Farming for the Future in Escondido

How agriculture and AgTech grows in San Diego’s North County

Subscribe to "Escondido Business Insight" for more stories like this delivered monthly to your inbox.

Tucked away in foothills, Escondido may be the “hidden” valley of San Diego County, but its agriculture footprint is no secret. For centuries, Escondido’s reputation as a grower’s haven drew in farmers far and wide to plant their roots in the city.

Escondido had — and still boasts —  a unique and ideal environment for agriculture that makes it a premier locale within San Diego County and all of California. That’s why the County’s first avocado tree was planted here in 1892. You don’t have to be acquainted with our local farmers to see the impact of the industry all around you.

  • Escondido farms make up 19% of the County's agricultural production

  • About 5,000 acres of Escondido are avocado groves, citrus trees and nurseries

  • Avocado revenues alone impact the economy by more than $100 million per year, and most of these dollars are spent by farm employees and by farms purchasing equipment and services

  • Agriculture, along with food and beverage production related to agriculture, are two of the largest employment clusters in the City of Escondido, employing over 2,446 people.

A rainbow cascades the vineyards at Highland Valley Vineyards.

“Escondido has a rich history of farming throughout the area,” said Jennifer Schoeneck, Escondido’s Deputy Director of Economic Development. “It really is a hub for farming in San Diego County.”

And it all started in the late 1800s, when the first Escondido farmers came to the region to grow citrus, grapes and avocados. Many of these families are still operating today, a rare multigenerational legacy as agricultural resources dwindle. Today’s Escondido growers face mounting water shortages, the pressures of climate change, and labor woes. The pandemic exacerbated these issues.

Aquacycl’s BioElectrochemical Treatment Technology wastewater systems in use on a site.

“Escondido is ensuring long-term viability for agriculture,” said Hanna Gbeh, Executive Director for the San Diego County Farm Bureau. “An example of that is the clean water pipeline they are constructing. This is a national model of how to successfully make sure you can keep agriculture continuing to develop in urban environments.”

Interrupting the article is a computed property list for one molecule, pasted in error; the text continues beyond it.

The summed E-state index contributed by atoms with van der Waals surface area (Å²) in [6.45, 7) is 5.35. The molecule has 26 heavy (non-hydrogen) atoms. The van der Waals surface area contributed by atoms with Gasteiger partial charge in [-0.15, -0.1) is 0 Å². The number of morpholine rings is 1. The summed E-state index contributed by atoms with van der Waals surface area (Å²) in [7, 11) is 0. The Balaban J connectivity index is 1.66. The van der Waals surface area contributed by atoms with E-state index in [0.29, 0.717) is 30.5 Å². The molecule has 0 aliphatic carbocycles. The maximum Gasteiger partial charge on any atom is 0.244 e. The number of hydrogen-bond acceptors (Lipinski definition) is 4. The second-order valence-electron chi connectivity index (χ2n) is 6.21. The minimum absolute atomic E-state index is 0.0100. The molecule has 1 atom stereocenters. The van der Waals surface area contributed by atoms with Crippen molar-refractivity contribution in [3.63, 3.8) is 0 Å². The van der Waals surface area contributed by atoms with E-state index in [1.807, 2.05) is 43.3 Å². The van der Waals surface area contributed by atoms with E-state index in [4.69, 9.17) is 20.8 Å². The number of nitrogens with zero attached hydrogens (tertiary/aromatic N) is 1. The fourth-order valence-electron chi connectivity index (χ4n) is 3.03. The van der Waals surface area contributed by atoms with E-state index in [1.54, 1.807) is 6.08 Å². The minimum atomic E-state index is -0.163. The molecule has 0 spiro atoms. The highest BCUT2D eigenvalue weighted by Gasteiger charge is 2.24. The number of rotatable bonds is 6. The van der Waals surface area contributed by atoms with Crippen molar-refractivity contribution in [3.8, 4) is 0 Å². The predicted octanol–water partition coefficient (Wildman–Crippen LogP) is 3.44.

Water isn’t the only commodity being recycled in Escondido. Part of Escondido’s investment in AgTech also involves cleantech and other clean measures, such as food waste recycling. Through the help of EDCO, Escondido residents were able to adopt California’s new food waste laws, requiring that food waste scraps, yard trimmings and other organic waste be disposed of properly in green bins. These compostable materials play an important part in agriculture. Companies like EDCO work to break down these materials into microorganisms that can be used in farming. 

Computer rendering of the MFRO facility to be completed in 2023.

Microorganisms made from the breakdown of our materials help companies and farmers rely less on chemicals, antibiotics and other additives that help their production. That was the quest for Escondido business owner and scientist, Dr. Suresh Menon, who founded Menon Renewable Products, a company that makes a revolutionary animal feed that converts waste into feed for animals. It is the first product of its kind to do this while getting rid of the need for antibiotics in animal feed. 

Serial entrepreneur and inventor Dr. Suresh Menon.

Providing a reliable and safe supply of food for animals is an important effort, as food production greatly strains the health of our environment. It’s one of the primary concerns for Bill Toone, an Escondido biologist and conservationist who founded Ecolife Conservation to create healthy ecosystems between humans, plants and animals. Ecolife tackles a number of environmentally draining challenges, such as smoke-free cooking. 

These companies and innovative leaders find home in Escondido due to the dedicated concentration made by the City to nurture these efforts. No one does it better than Escondido, which is why the San Diego County Farm Bureau opened its AgHub in the City in 2017. The San Diego AgHub, located off of Broadway and 4th Avenue, acts as the home base for farmers, growers and AgTech companies to exchange ideas, information and resources. 

San Diego County Farm Bureau offices are in the AGHub building in Escondido.

It’s here where agriculture companies like Henry Avocado, can learn the latest from their local government. Founded in 1925, the Escondido-based avocado pioneer company counts on Escondido’s business-friendliness to continue to expand in the City. 

The beautiful avocado farms in Escondido.

“Being located on Escondido's Harmony Grove Road gives the company a central location among its Southern California customers and easy access to Interstate 15 and Route 78,” said Henry Avocado Co-Founder Charles Henry. “Henry Avocado was built on strong relationships with business associates and customers, which gives the company more reason to stay and grow in Escondido.”

We’re happy to have Henry Avocado, and others, contributing to Escondido’s glorious agriculture and AgTech sectors. Whether we’re harvesting avocados or recycling water, Escondido’s farming future looks bright. 


Comments are closed on this post.